I hate the term “open letter.” That’s why, when Farrah Alexander wrote this amazing article for HuffPo titled “Maybe My Child Is Gifted. Maybe Not. Maybe It Doesn’t Matter” and began to receive backlash in the form of open letters, I rolled my eyes. I am not a combative person. At all. Most people can probably tell you that I strive to be kind to everyone and want the best for everyone and their kids (gifted or not). But these parents who are trolling someone for a nice article may not have actually read it.

As a mom with two boys who are gifted with Autism, I can relate to Farrah’s article completely! She isn’t saying that being gifted isn’t difficult or attempting to tell you that your child with extra skills doesn’t matter. She also isn’t saying that being different makes you superior OR inferior. The article doesn’t address that. What it does address is the fact that no matter what your children’s abilities, you should support them in any way possible. Be that advocating for extra programs in school or outside of it, enrolling them in ABA therapy for 32 hours per week, or supporting whatever they decide to obsess over for that week…as parents we are going to do whatever is in our power as an imperfect human adult to help them reach for the stars. This article reminded me to have hope for my children’s futures. Sometimes, the battles we face eclipses the beauty of the journey and I know I’ve forgotten that every once in a while. Because even though my kids might not be 100% in line with their peers in language, people skills, or even something simple like asking for help when they need it—they might be some day. They have something some may see as a disability and it is SO difficult sometimes. And frustrating. And amazing. It’s part of who they are. So, they possibly aren’t gifted. But it doesn’t matter.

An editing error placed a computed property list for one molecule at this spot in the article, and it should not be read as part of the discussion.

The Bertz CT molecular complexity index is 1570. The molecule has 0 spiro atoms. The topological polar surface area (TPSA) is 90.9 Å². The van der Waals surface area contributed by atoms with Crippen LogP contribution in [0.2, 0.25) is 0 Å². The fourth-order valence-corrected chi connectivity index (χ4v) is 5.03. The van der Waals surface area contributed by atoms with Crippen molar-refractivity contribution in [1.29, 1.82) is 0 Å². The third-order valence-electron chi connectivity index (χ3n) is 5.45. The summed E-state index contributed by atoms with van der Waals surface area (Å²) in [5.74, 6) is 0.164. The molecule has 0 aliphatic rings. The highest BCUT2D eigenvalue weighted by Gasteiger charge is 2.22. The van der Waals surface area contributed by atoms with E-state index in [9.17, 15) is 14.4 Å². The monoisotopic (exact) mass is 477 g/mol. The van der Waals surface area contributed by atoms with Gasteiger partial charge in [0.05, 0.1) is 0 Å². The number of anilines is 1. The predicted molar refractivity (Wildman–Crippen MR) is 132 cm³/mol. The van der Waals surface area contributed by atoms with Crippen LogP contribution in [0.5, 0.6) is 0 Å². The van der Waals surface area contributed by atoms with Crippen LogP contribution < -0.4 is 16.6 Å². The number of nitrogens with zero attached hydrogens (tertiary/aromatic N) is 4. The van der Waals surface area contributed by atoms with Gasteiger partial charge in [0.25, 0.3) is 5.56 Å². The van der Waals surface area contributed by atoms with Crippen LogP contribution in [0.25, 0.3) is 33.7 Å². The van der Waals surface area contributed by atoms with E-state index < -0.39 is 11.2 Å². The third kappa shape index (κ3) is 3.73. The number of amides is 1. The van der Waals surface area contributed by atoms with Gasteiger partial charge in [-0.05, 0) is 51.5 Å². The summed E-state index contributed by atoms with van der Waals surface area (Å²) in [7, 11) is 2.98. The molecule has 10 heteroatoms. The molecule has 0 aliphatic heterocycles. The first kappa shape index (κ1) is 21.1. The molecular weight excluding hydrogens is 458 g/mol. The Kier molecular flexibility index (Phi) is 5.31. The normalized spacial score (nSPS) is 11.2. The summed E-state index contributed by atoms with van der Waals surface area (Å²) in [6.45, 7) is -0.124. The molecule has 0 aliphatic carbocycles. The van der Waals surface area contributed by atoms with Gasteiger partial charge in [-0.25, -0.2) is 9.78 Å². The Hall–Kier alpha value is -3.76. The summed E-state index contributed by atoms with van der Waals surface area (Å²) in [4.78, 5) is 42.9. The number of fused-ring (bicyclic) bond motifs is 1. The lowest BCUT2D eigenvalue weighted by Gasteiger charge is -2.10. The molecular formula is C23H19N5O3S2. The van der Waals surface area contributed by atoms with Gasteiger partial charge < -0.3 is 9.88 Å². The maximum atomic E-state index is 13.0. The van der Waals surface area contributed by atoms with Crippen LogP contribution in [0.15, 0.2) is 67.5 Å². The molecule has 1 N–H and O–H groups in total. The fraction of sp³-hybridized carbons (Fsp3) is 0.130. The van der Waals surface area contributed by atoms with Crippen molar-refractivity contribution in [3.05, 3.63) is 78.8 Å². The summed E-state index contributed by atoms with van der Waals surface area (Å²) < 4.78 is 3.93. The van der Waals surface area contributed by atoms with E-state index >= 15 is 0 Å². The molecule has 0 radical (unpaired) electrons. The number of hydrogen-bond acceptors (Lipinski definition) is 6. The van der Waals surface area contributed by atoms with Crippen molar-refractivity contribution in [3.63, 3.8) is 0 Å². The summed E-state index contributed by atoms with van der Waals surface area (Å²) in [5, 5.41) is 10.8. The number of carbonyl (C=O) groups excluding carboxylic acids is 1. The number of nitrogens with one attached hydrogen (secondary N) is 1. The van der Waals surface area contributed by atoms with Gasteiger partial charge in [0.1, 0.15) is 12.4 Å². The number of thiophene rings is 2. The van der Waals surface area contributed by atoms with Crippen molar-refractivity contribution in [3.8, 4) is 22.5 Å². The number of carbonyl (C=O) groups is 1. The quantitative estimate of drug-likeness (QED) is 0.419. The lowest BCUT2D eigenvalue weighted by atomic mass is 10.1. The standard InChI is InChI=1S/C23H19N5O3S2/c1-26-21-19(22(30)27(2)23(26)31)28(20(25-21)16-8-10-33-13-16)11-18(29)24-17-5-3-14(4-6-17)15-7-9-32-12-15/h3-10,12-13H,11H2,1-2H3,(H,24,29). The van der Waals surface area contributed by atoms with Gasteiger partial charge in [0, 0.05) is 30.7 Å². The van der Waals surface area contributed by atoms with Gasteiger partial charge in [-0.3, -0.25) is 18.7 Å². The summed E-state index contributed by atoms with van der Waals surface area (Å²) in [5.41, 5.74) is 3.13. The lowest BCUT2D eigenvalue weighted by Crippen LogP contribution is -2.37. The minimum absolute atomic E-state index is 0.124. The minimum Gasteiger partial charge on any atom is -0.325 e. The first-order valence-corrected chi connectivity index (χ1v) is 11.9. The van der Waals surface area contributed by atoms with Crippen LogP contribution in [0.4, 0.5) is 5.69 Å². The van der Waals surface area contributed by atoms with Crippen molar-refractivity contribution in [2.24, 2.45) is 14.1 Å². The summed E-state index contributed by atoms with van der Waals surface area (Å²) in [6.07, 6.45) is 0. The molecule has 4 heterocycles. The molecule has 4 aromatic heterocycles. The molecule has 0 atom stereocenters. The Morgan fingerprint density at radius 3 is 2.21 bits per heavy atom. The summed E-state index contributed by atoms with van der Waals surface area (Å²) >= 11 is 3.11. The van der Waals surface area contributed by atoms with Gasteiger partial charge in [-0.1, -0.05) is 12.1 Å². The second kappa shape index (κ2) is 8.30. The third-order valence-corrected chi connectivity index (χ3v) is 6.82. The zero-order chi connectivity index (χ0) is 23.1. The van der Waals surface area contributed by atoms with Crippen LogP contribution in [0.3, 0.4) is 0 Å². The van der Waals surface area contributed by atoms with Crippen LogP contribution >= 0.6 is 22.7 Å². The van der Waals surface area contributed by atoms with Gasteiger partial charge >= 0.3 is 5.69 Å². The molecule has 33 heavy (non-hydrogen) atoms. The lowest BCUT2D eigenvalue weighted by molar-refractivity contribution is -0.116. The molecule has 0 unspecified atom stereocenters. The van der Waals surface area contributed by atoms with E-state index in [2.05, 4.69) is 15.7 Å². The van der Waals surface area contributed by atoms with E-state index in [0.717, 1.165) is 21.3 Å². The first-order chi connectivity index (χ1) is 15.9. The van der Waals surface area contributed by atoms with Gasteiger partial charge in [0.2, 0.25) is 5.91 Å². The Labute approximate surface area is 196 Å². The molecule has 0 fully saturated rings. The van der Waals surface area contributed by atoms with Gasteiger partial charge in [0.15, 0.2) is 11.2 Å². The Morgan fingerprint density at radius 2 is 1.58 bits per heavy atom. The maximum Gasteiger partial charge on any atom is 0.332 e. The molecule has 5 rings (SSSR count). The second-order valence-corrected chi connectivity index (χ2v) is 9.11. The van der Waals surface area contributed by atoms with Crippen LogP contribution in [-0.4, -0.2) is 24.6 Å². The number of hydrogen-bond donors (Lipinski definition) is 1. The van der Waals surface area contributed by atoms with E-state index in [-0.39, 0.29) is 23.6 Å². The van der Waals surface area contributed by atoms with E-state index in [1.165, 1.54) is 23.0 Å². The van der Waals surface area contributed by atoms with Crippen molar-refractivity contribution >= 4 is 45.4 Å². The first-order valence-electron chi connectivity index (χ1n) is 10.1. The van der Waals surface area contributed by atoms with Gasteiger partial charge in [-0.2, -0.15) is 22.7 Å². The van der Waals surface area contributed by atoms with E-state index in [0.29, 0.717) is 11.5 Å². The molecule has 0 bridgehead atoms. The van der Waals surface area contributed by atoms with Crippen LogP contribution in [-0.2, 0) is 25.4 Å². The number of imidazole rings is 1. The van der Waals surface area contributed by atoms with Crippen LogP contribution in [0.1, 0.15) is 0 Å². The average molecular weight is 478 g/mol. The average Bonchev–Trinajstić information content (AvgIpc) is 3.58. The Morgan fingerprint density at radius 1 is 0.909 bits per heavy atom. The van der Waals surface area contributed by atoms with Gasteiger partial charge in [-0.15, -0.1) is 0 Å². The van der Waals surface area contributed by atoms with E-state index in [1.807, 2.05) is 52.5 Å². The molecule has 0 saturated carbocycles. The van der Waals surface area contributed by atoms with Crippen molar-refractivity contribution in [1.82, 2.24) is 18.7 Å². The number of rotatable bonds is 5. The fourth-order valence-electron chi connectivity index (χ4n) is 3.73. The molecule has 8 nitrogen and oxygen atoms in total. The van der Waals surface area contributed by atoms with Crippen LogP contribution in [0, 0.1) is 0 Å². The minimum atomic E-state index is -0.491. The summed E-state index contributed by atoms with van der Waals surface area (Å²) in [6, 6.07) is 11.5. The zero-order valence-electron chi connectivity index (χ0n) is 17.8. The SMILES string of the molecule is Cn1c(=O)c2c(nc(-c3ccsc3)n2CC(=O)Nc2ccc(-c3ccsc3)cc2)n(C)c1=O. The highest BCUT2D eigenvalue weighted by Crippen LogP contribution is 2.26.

One day, you might not be able to tell them apart from other kids. One day, I might be able to carry entire conversations with Tristan, even though now at age 5, I have to correct him when he says “Hi, Tristan” instead of “Hi, Mama.” But a few years ago, he said nothing. Both Tristan and Graham need a lot help and care at the moment, but someday maybe they won’t. Can you imagine? It’s beautiful to watch our kids grow into their personalities and abilities, isn’t it? These personalities may or may not come with gifts labeled as “gifted,” but as long as we love and support them and teach them to treat others with respect (even when we don’t agree), it’ll be an amazing world one day. Don’t you agree?

I’m not linking to the “open letters” on purpose, but I am sure you’ll be able to find them via the google machine.

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